History and General Information About Natural Ametrine Gemstone
This beautiful purple gold stone, which combines in itself the colors of the amethyst and the citrine, is one of the oldest gemstones known to man. The ametrine gemstone first received attention when a Spanish conquistador got some mines, as a dowry when he married the princess Anahi of the Ayoreos tribe in Bolivia. Upon seeing the beautiful double colored stone and recognizing that it would win him favor at the royal court, he conquistador presented it to the queen. Since then, the ametrine gem became a part of the suite of gemstones, favored by royal ladies and those with wealth. The ametrine gemstones comes into being when both amethyst and citrine occur in the same quartz crystal, and in proximity to each other, to give the effect of two colors.
Chemical Composition of Ametrine Gemstone
Its formula is represented as SiO2, and its color is the result of iron impurities.
Physical Properties of Ametrine Gemstone
The ametrine gemstone is a hard stone measuring 7on the Moh’s scale, with a refractive index of 1.54-1.55 and birefringence of -0.009. Its specific gravity is 2.65. It has no cleavage. It shows conchoidal fracture and has a vitreous luster.
Ametrine has its greatest color impact in the rectangular shape, when both the colors are highlighted. Innovative cutters add a checkerboard pattern on the facets on the top to increase reflection. Roughs which show a clear transition from purple to yellow are most sought after since on being cut they will reveal both the colors.
The color in the ametrine is the result of the iron impurities and the unique color combination of the ametrine results from this. The iron impurities, when they undergo oxidation into different states, create the double color effect. It ranges in clarity from transparent to translucent.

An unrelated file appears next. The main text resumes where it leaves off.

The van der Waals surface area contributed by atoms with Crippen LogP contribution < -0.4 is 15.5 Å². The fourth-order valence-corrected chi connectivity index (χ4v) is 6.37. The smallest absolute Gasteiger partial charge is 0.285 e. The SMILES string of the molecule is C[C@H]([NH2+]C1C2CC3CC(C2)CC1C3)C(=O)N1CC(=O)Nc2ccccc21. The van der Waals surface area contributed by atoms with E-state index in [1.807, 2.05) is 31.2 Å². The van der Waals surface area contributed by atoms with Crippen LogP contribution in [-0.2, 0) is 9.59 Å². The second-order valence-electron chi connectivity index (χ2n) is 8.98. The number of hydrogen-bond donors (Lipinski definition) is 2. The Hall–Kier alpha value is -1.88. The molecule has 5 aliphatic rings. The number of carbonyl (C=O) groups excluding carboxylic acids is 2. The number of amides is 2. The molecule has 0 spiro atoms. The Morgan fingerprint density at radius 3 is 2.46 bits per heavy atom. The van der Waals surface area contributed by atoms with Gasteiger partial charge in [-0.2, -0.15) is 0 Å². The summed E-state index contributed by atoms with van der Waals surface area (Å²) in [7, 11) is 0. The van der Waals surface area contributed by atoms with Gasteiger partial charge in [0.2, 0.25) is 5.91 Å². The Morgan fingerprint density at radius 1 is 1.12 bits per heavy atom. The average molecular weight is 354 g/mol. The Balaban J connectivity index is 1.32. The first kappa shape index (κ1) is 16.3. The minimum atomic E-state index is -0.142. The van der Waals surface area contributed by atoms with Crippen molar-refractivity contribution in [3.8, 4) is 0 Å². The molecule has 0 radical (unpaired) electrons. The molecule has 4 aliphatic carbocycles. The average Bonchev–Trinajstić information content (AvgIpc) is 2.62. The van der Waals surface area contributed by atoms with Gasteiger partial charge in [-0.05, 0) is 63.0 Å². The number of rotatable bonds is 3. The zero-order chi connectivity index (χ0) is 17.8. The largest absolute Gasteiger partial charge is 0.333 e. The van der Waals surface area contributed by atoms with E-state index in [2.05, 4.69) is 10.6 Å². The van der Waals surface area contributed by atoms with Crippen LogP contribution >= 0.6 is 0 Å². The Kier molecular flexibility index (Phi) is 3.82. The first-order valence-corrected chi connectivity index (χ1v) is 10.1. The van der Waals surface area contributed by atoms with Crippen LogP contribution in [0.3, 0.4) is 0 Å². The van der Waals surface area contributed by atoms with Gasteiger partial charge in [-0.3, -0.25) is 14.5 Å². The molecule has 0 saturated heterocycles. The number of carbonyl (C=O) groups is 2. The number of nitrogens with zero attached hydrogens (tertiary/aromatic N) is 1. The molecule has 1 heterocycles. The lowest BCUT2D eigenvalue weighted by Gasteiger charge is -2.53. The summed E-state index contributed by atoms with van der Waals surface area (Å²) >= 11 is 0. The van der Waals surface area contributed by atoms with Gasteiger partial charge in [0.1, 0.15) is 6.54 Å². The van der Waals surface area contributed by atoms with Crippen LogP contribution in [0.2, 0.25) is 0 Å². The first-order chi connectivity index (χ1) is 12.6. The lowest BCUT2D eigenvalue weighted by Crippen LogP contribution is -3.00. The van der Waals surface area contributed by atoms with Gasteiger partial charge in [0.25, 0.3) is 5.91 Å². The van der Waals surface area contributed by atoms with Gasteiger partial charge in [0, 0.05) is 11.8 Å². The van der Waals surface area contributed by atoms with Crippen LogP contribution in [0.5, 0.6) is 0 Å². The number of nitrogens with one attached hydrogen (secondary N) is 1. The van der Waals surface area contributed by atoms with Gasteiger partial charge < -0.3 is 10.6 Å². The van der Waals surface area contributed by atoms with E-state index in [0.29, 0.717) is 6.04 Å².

Being a bicolor stone, for an ametrine to reveal its full beauty, the stone must be of a big size. The colors of ametrine are seen at their best in stones over seven carat.
Color of Ametrine
The ametrine is a combination of the two shades, yellow and purple, which occurred as two separate bands but in a single stone. Expert cutters have been known to cut the stone in such a way so that a landscape is created without altering and addition of any extraneous material.
Price of Ametrine Gemstone
The ametrine, in spite of its rare availability is an inexpensive stone and pieces can be bought for as little as $10. Thus even a stone weighing more than 10 carats can be purchased for anywhere between $20- $100.
The ametrine comes from the Anahi mine in Bolivia, the oldest and only source of this gemstone, while few stones come from Brazil too, but they are not of the same quality.
Ametrines are being produced commercially, in Russian laboratories and they are readily available on the market. Ametrine is also enhances by heat treating natural amethyst and changing the oxidation state of the iron, while at other times irradiation is used to bring about change in the color of the amethyst.
Interesting Trivia and Other Ametrine Facts
Due to its dual color, the stone is considered to be a talisman that balances the opposing forces of nature and bridges the divide between the material and the spiritual world. The purple amethyst part of the stone helps one to visualize the future he seeks, while the yellow citrine color pushes one towards making this goal a reality. The ametrine brings to its wearer a feeling of calm and peace. It removes negativity and is a tension reliever. This could be on account of its oxygenation capability.
The twin colors in this single stone are the result of the differing oxidation of the iron present in the crystal Geologists put forth the theory that due to a deep vent in the Anahi mines, a certain amount of heat, flowing in the right direction resulted in one area being hotter than the other. These conditions were perfect for the amalgamation of color in the crystals.
Copyright 2007 GehnaBazaar.com. All rights reserved. The information contained in this webpage may not be published, broadcast, rewritten or redistributed without a prior written consent. Natural Gemstones | Precious Gemstones | Jewellery Designers | Jewelry Institutes | Jewelery Design Institutes | Gemstone Information | Diamond Information | Gemmological Laboratories | Gem Labs | Jewelry Articles | Gold Price | Jewel Store | Buy and Sell Jewellery | Jewery Classes | Deisgn classes | Gemologists | Diamond Price